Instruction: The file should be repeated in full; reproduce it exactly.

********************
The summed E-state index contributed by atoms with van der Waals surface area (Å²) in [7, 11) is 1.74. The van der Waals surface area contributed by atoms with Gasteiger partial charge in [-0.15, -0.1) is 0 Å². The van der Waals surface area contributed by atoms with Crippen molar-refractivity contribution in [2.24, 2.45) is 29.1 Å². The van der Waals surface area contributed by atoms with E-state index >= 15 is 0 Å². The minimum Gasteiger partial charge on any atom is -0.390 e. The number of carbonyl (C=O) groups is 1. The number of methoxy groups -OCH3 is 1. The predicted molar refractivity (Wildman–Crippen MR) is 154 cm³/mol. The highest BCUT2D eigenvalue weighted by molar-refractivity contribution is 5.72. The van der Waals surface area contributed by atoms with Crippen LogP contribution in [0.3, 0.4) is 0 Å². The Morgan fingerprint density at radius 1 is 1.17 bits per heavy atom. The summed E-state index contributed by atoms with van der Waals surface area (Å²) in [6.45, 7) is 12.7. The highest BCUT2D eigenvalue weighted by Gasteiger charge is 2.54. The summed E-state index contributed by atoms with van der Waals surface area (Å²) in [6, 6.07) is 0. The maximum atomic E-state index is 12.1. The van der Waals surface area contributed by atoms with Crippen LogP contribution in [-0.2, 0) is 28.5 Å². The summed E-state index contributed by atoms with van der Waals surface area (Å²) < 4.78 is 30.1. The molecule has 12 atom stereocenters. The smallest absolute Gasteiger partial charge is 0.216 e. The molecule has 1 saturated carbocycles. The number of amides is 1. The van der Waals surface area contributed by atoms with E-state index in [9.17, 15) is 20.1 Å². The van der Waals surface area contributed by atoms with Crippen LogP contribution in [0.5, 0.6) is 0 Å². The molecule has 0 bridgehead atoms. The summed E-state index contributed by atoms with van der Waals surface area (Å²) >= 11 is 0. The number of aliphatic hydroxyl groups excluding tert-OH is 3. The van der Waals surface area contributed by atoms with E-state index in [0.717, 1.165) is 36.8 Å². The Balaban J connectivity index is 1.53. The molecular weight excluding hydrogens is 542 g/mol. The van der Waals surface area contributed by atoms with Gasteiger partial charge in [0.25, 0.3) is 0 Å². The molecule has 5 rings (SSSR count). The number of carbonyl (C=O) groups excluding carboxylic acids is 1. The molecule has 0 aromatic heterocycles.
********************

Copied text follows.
The summed E-state index contributed by atoms with van der Waals surface area (Å²) in [7, 11) is 1.74. The van der Waals surface area contributed by atoms with Gasteiger partial charge in [-0.15, -0.1) is 0 Å². The van der Waals surface area contributed by atoms with Crippen molar-refractivity contribution in [2.24, 2.45) is 29.1 Å². The van der Waals surface area contributed by atoms with E-state index >= 15 is 0 Å². The minimum Gasteiger partial charge on any atom is -0.390 e. The number of carbonyl (C=O) groups is 1. The number of methoxy groups -OCH3 is 1. The predicted molar refractivity (Wildman–Crippen MR) is 154 cm³/mol. The highest BCUT2D eigenvalue weighted by molar-refractivity contribution is 5.72. The van der Waals surface area contributed by atoms with Crippen LogP contribution in [0.3, 0.4) is 0 Å². The Morgan fingerprint density at radius 1 is 1.17 bits per heavy atom. The summed E-state index contributed by atoms with van der Waals surface area (Å²) in [6.45, 7) is 12.7. The highest BCUT2D eigenvalue weighted by Gasteiger charge is 2.54. The summed E-state index contributed by atoms with van der Waals surface area (Å²) in [6, 6.07) is 0. The maximum atomic E-state index is 12.1. The van der Waals surface area contributed by atoms with Crippen LogP contribution in [-0.2, 0) is 28.5 Å². The summed E-state index contributed by atoms with van der Waals surface area (Å²) < 4.78 is 30.1. The molecule has 12 atom stereocenters. The smallest absolute Gasteiger partial charge is 0.216 e. The molecule has 1 saturated carbocycles. The number of amides is 1. The van der Waals surface area contributed by atoms with E-state index in [9.17, 15) is 20.1 Å². The van der Waals surface area contributed by atoms with Crippen LogP contribution in [0.5, 0.6) is 0 Å². The molecule has 0 bridgehead atoms. The summed E-state index contributed by atoms with van der Waals surface area (Å²) >= 11 is 0. The number of aliphatic hydroxyl groups excluding tert-OH is 3. The van der Waals surface area contributed by atoms with E-state index in [0.717, 1.165) is 36.8 Å². The Balaban J connectivity index is 1.53. The molecular weight excluding hydrogens is 542 g/mol. The van der Waals surface area contributed by atoms with Gasteiger partial charge in [0.25, 0.3) is 0 Å². The molecule has 5 rings (SSSR count). The number of carbonyl (C=O) groups excluding carboxylic acids is 1. The molecule has 0 aromatic heterocycles.